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Taking work home at Christmas

Taking work home at Christmas

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Alastair Tulloch working at Christmas

When your work is about more than just getting paid each month, it can be hard to switch off. For the majority of us in the health and social care sector, there is a desire to make a difference, which makes not being around a difficult situation, even if we do feel in need of the break.

Are you one of these people who takes their work home or do you leave it at the door?

When I began working in the health and social care sector years ago I found weekends really hard and holiday periods even worse. Christmas was the hardest of all of these.

How would my clients cope without me? What would happen to them? What if something awful happened and they needed me?

The reality was of course that whilst I hope I made a positive impact on the people I worked with, they managed before me and would equally manage after me.

That didn't stop my concern though. The first Christmas after I had started my job was awful. I was a wreck and spent much of it worrying about my clients and feeling I should contact them.

By the second Christmas, I'd had a good word with myself, as had my wonderful line manager at the time, and I was able to leave work at the door.

In some ways, this made it worse as the guilt on returning to work as I heard all the horror stories of clients’ far from perfect Christmas was awful.  I was a horrible person for not thinking about them during my time off work.
There must be a balance, right? Have you been able to find one? It took me a few years I must admit, but I was able to at least reach some sort of peace with myself.

Here are some ideas for helping you to walk out of the door feeling as if you have done your best and that you can now spend time with your own family and friends:
 

  • Prepare your clients for how provision and care will be changing over the festive period - make sure they are informed and have any information they might need
  • Make up an information card with Christmas opening times of services and who they should contact out of those times
  • Talk to your clients about coping mechanisms or strategies and try to make sure they feel positive and empowered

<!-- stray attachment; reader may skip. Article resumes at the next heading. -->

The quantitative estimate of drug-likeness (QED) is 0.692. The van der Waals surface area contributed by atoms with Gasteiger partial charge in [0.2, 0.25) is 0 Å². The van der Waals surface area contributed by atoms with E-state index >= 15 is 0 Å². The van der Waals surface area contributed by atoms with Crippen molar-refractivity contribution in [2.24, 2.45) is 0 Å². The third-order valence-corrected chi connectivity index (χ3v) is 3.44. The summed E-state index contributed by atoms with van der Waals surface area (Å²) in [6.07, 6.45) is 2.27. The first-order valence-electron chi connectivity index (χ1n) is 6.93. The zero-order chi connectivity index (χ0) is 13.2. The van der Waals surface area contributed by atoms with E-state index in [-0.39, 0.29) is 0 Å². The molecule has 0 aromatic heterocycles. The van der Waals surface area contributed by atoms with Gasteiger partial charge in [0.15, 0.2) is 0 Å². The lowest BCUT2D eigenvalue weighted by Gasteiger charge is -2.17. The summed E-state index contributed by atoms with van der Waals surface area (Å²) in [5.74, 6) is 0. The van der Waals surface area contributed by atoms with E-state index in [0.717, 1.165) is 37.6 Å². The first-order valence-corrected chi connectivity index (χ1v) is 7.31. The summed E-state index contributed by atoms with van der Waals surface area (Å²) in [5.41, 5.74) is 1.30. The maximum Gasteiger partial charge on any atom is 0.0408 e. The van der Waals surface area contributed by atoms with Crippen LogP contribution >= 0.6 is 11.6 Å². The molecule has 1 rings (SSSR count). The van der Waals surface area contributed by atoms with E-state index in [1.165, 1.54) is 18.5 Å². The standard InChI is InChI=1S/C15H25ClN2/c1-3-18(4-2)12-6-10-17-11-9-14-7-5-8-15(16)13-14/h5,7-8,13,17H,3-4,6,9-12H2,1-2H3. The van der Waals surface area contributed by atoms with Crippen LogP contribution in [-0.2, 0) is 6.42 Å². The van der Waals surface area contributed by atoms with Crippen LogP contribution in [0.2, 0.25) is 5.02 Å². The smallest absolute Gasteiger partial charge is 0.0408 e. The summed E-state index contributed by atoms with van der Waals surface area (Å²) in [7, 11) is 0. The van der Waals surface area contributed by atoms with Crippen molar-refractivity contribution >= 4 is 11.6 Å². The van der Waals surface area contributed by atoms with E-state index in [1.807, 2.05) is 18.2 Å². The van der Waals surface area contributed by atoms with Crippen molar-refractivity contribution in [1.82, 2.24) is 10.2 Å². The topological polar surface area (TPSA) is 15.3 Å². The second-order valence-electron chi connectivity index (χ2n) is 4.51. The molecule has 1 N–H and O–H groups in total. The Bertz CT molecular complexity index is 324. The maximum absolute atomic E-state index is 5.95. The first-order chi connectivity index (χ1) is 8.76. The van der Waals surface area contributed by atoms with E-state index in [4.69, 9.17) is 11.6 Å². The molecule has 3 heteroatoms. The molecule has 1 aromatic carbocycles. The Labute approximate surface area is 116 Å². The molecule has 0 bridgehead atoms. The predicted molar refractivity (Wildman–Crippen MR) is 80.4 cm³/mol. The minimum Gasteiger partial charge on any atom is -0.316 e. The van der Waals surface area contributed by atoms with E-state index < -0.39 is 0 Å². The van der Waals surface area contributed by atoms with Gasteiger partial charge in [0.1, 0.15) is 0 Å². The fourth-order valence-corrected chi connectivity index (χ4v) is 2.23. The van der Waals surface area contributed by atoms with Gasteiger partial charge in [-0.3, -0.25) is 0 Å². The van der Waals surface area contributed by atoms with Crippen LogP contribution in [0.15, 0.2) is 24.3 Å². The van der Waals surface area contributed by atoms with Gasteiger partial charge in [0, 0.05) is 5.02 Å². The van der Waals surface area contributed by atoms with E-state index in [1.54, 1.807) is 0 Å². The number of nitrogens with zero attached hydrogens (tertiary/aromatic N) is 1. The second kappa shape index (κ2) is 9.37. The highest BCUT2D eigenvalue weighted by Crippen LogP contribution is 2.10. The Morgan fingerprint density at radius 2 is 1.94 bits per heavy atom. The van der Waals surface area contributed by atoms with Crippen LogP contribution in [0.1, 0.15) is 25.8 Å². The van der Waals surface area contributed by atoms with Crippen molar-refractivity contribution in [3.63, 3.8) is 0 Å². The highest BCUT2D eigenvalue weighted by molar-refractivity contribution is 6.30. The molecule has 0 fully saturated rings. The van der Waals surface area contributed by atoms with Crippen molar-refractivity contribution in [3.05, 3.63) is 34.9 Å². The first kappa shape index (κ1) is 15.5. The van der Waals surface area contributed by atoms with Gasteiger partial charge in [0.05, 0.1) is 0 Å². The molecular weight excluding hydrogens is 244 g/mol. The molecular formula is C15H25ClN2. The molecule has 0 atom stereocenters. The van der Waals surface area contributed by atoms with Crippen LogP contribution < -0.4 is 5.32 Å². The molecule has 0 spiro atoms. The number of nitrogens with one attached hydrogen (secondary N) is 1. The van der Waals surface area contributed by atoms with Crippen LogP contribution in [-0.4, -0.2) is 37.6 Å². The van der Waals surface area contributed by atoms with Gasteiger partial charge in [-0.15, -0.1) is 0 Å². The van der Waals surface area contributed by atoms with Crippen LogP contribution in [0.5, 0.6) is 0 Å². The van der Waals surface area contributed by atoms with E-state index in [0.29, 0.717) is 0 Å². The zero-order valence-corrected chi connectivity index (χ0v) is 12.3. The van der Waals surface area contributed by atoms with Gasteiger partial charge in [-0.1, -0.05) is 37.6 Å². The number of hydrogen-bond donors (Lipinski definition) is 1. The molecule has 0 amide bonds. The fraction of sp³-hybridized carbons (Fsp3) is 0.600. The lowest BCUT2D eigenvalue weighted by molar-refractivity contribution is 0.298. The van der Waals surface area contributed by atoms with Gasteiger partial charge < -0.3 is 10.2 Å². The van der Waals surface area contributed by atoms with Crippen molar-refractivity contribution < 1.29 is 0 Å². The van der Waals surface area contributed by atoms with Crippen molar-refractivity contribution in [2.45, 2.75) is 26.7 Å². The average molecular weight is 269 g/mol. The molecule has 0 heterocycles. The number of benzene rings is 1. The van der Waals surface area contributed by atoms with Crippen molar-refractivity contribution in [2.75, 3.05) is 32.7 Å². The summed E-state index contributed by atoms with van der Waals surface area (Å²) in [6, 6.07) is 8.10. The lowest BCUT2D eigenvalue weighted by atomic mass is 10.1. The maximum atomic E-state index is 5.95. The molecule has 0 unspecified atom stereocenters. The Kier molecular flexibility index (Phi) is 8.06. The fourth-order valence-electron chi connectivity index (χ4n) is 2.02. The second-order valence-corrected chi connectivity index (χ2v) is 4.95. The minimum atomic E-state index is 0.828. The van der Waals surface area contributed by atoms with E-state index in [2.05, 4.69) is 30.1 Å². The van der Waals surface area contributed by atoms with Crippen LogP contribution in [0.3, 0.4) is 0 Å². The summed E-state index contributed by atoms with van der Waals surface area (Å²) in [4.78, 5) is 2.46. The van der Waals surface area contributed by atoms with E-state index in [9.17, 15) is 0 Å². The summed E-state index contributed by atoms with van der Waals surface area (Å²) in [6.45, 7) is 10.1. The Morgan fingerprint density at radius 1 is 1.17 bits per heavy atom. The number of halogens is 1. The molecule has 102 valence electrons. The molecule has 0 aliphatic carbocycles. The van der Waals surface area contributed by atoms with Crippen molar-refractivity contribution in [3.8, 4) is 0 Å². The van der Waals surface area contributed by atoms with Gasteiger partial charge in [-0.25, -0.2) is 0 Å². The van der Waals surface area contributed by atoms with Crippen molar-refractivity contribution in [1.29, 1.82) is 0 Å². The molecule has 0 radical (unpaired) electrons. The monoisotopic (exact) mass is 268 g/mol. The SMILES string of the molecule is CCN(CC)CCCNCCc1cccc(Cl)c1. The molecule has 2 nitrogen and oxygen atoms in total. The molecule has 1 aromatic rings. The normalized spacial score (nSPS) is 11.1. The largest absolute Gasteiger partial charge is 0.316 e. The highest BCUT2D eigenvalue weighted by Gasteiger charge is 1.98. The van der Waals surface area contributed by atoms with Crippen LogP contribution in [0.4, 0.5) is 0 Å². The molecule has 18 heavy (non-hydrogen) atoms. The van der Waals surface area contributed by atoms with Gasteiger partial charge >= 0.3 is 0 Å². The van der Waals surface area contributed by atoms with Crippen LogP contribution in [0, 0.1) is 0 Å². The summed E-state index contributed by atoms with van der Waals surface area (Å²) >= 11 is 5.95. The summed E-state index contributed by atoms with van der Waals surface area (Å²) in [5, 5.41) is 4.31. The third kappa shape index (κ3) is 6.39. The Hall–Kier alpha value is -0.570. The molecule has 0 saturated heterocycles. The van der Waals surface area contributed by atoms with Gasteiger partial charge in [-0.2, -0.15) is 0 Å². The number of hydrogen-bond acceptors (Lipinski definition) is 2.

• Ensure any staff taking over from you have all the information they need and that you have at least had a conversation or sent an email to 'handover' the case
  • Don't assume or expect things to be exactly the same when you return - things may be worse or maybe better but no doubt something will have changed and you will need to adapt to that
  • Find out what clients plans are over the festive period and help them to make arrangements beforehand 
  • Tie up any loose ends
  • Identify any potential issues
  • Decide what can be left until you return – as much as we’d all love to have superpowers we need to be realistic


None of this is easy to do if you care about your job and your clients, but taking a break is vital for your health and well-being, not to mention your relationships with friends and family.

The other important thing about taking a break is that it can actually help you come back fresh with new strategies and perspective, which in turn can progress a particular case.

Christmas is supposed to be a time of joy and happiness and celebrations with friends and family, as workers in this field, we know all too well that this doesn’t apply across the board. We are NOT however single-handedly responsible for everyone else, so be kind to yourself, do you best before you leave, do your best when you return but TRY to enjoy yourself a little in between!

What are your tips for preparing for the holiday period? We would love to know!